• Rules apply to all blended family members, even those who do not live here permanently
  • Regular family meetings are a safe place for discussion, disagreements, and conflict
  • Family members share assigned chores and responsibilities
  • No favoritism; everyone is treated, loved, disciplined, and rewarded equally

Many step or blended family experts agree that discipline is often best handled by the biological parent in a blended family setting. Depending on the ages of your kids, you may wish to ask them to suggest appropriate consequences when someone breaks a rule. At any rate, for your blended family rules and guidelines to be effective, everyone must be well aware of all rules and all potential consequences.

Presenting blended family rules and expectations

Once your rules are written and reviewed, you should plan when, where and how to introduce the new rules and guidelines to the rest of your blended family. This is an important meeting, as it can help establish you as equal partners in step family leadership, and can also lay the groundwork for future family meetings, a useful tool in blended family leadership strategy. Unless you are very good at improvisation, it is a very good idea to prepare your presentation, and consider what you will say, and how you will say it. Be sure you follow your new rules as you present them!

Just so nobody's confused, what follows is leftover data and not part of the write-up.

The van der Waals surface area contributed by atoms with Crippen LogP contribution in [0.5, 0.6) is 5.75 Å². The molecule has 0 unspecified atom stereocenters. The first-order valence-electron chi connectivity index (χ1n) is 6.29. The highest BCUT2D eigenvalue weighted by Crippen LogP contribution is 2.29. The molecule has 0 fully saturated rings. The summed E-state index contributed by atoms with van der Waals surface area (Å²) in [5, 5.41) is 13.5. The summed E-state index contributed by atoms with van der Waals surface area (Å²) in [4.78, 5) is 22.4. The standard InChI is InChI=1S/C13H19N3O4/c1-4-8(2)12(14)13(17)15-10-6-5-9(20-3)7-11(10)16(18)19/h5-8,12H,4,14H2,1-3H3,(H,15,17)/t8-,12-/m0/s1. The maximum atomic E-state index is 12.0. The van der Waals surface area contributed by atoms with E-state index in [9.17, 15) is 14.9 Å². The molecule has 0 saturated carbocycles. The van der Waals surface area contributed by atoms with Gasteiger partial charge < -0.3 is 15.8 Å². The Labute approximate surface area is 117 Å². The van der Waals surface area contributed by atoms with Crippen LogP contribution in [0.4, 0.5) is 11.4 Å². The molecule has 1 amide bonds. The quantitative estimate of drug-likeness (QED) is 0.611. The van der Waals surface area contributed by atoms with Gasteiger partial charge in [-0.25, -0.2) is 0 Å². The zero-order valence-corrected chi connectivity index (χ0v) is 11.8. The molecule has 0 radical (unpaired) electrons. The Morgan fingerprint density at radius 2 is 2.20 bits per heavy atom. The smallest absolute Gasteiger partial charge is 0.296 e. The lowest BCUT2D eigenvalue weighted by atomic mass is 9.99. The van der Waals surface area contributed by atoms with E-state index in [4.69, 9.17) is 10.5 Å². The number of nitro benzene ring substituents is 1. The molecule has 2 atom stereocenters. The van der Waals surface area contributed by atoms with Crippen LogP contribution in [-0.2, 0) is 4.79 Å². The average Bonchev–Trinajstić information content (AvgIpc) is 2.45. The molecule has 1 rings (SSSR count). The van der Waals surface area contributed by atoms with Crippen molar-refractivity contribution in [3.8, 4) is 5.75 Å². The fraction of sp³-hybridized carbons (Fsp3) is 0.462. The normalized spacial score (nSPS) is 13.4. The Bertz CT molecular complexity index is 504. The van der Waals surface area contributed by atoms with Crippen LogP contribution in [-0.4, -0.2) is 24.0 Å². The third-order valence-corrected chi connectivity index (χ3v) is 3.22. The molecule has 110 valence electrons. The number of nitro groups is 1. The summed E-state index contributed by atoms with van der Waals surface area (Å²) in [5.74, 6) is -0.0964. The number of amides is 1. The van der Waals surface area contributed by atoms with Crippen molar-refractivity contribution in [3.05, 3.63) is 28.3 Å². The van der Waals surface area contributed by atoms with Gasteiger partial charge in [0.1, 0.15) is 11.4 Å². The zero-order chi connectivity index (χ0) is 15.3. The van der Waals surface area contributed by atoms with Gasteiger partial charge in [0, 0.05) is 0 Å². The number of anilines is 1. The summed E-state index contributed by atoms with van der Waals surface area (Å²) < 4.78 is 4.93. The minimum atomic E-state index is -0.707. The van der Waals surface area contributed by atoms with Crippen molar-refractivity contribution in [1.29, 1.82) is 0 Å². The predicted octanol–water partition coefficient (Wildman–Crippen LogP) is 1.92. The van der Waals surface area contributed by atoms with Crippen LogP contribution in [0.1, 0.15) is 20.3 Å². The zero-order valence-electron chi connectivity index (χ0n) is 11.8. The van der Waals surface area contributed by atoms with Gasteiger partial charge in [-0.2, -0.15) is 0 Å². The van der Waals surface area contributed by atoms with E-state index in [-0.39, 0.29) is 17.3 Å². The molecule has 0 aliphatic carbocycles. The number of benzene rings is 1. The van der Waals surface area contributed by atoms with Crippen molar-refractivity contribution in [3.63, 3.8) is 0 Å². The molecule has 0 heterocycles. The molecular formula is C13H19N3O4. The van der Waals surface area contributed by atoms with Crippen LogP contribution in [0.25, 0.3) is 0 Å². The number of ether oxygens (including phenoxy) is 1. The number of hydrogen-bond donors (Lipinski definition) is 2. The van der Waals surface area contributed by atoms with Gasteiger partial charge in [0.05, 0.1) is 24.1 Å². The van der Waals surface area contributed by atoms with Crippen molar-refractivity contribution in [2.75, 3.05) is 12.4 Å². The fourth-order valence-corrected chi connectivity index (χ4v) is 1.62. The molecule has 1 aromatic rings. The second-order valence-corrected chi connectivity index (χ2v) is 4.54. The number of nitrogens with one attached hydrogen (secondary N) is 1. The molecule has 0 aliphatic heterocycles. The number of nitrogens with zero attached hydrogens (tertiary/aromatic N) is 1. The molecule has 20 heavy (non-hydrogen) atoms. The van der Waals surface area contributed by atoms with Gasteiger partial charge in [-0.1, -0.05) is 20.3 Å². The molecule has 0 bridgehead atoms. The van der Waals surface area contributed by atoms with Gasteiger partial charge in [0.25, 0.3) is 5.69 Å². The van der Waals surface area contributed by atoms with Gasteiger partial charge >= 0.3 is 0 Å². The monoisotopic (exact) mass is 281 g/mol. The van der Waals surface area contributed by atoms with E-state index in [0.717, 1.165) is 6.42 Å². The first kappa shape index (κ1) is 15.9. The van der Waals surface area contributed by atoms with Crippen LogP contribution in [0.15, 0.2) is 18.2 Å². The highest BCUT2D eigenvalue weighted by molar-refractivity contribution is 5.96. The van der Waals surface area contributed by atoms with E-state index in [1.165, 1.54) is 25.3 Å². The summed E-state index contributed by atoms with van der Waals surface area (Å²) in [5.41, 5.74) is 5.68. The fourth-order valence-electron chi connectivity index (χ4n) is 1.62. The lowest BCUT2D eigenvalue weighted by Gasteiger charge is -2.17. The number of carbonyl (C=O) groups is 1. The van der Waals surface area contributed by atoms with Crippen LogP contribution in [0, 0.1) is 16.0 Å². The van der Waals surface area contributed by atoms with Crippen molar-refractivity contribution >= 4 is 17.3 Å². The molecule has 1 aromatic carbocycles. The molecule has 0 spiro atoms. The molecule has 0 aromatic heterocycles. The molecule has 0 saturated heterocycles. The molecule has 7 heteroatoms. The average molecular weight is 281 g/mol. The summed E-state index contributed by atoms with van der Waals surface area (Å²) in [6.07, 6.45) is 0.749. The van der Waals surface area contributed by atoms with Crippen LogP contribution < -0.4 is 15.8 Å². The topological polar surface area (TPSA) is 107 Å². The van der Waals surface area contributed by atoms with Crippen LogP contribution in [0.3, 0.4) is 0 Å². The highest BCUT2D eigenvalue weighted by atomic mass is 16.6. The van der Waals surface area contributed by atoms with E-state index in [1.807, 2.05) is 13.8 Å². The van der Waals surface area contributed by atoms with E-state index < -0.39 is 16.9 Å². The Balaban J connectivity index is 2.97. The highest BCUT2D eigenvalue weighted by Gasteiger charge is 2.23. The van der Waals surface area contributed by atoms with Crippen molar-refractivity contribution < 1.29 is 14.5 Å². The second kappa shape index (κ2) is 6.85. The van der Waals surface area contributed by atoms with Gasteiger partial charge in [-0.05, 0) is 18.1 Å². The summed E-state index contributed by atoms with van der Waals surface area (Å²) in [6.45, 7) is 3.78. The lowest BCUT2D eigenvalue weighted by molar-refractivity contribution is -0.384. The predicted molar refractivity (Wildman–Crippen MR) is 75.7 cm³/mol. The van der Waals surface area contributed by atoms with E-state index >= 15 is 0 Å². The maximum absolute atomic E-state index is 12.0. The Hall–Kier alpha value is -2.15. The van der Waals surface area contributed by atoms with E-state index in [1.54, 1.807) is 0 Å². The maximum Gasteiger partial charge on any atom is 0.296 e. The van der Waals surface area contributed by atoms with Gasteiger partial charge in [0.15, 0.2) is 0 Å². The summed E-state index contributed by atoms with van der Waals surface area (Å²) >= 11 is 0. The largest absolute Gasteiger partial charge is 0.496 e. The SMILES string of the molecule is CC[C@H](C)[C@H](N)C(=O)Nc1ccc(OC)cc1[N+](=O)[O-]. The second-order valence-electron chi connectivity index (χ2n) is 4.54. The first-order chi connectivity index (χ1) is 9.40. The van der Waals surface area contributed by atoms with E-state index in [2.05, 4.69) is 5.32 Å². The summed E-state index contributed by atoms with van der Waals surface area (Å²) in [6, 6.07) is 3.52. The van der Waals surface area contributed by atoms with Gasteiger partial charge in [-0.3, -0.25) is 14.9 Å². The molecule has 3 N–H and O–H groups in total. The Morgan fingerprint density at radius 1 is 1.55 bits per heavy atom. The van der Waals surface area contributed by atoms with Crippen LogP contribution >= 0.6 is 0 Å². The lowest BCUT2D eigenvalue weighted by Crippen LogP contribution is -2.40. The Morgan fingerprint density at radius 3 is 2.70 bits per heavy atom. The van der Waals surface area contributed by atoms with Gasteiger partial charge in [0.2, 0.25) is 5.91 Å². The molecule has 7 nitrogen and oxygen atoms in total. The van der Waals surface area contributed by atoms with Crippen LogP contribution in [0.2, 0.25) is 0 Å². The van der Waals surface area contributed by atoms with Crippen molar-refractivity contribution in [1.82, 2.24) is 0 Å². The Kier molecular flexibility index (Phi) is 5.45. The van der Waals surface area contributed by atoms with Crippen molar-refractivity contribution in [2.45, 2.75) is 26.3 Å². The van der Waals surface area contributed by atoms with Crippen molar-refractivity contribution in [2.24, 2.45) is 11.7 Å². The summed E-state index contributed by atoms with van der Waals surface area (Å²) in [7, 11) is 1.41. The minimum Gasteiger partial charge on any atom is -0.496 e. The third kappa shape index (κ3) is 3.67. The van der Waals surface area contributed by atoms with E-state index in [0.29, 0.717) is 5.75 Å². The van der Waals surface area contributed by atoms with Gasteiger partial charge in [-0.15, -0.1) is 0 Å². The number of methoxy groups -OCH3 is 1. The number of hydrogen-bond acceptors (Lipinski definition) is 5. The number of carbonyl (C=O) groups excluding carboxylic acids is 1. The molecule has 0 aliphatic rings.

Kids need boundaries to feel safe and to learn. Parents lead, teach, and love best in an atmosphere of cooperation and unity. If your blended family rules address values you cherish, respect the individual differences of each step family member, and promote a sense of being loved and valued, your family can thrive.  When you establish and enforce boundaries out of a loving responsibility, good things can happen.  If you need additional assistance, contact The Blended and Step Family Resource Center for coaching.

 

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Etiquette for dealing with your ex-spouse